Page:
Some mysteries just beg for answers.
The case of Joan Ginther got its first in-depth treatment in a 2011 Harper’s article, “The Luckiest Woman on Earth.”
Author Nathaniel Rich wondered how this Las Vegas resident, who got her Ph.D. at Stanford, defied mind-boggling odds to win three top Texas instant prizes worth $15 million from 2006 to 2010. She also claimed $5.4 million in a 1993 Lotto Texas drawing.
His three theories: Maybe it was an “inside job,” using leaked information. Maybe she used mathematical wizardry. Maybe dumb luck was the best explanation.
Having written about lotteries for years, I realized that at least one key bit of information was overlooked: Texas had one of the most player-friendly websites in the nation, spelling out remaining prizes in scratch-off games. Could that have been a key to Ginther detecting patterns and pinpointing prizes?
One idea lead to another, until curiosity led to right-to-know requests, starting in April 2013. Data led to more ideas, many more requests (eventually more than 60), and discoveries like 25 four-figure prizes won by Ginther, and about two dozen more by a friend of hers, Anna Morales.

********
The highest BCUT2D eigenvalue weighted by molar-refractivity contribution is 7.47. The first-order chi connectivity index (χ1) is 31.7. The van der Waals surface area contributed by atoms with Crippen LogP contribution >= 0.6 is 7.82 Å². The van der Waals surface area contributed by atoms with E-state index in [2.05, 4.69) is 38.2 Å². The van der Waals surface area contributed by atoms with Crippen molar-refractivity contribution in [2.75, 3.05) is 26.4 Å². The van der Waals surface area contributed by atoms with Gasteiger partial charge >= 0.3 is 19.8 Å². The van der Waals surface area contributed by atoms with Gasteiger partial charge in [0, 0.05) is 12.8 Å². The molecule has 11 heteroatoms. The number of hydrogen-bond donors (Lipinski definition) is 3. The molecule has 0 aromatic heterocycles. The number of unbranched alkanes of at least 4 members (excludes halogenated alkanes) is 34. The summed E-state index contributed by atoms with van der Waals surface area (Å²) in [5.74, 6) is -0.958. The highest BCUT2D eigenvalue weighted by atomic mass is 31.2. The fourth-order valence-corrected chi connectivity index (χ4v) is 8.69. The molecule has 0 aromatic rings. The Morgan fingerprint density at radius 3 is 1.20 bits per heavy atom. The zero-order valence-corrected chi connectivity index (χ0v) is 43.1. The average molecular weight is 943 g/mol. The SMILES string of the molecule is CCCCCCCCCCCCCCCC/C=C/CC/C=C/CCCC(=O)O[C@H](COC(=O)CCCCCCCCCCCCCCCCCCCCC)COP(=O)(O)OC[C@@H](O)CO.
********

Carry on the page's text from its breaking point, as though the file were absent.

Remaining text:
All sorts of arcane theories fell by the wayside, however, in favor of a simpler one: Ginther saw a series of advantages in high-priced Texas instant games that are often overlooked, from the high payback rate from smaller prizes to ways the odds can be improved in scratch-off games.
The mystery can’t be said to be completely solved, partly because some data was unavailable, and mostly because Ginther and Morales failed to respond to requests for interviews.
Feel free to share your ideas and questions via email at email@example.com.
Note: Of great help were the Texas Lottery, especially its open records department; Joe Bennett, vice president of game development for Scientific Games; Dawn Nettles, who as publisher of the Lotto Report, lives and breathes the Texas Lottery; Mohan Srivastava, who “cracked the scratch lottery code”; Wharton statistics professor Abraham Wyner and doctoral student Alex Lauf Goldstein, who introduced me to the idea of “positive expected value”; a lottery industry analyst who spelled out how to estimate ticket purchases from prizes won; Emory University mathematician Skip Garibaldi, who explored the odds of various strategies; and Yuran Lu and James Harvey, who beat the Massachusetts lottery’s Cash WinFall game and now run a startup called ZeroMailer, a way to manage email lists.
A lot of number-crunching and theorizing by Harvey and Lu enhanced the strategy, shared in Part 3 of this series, for drastically improving the odds of finding huge prizes in scratch-off games.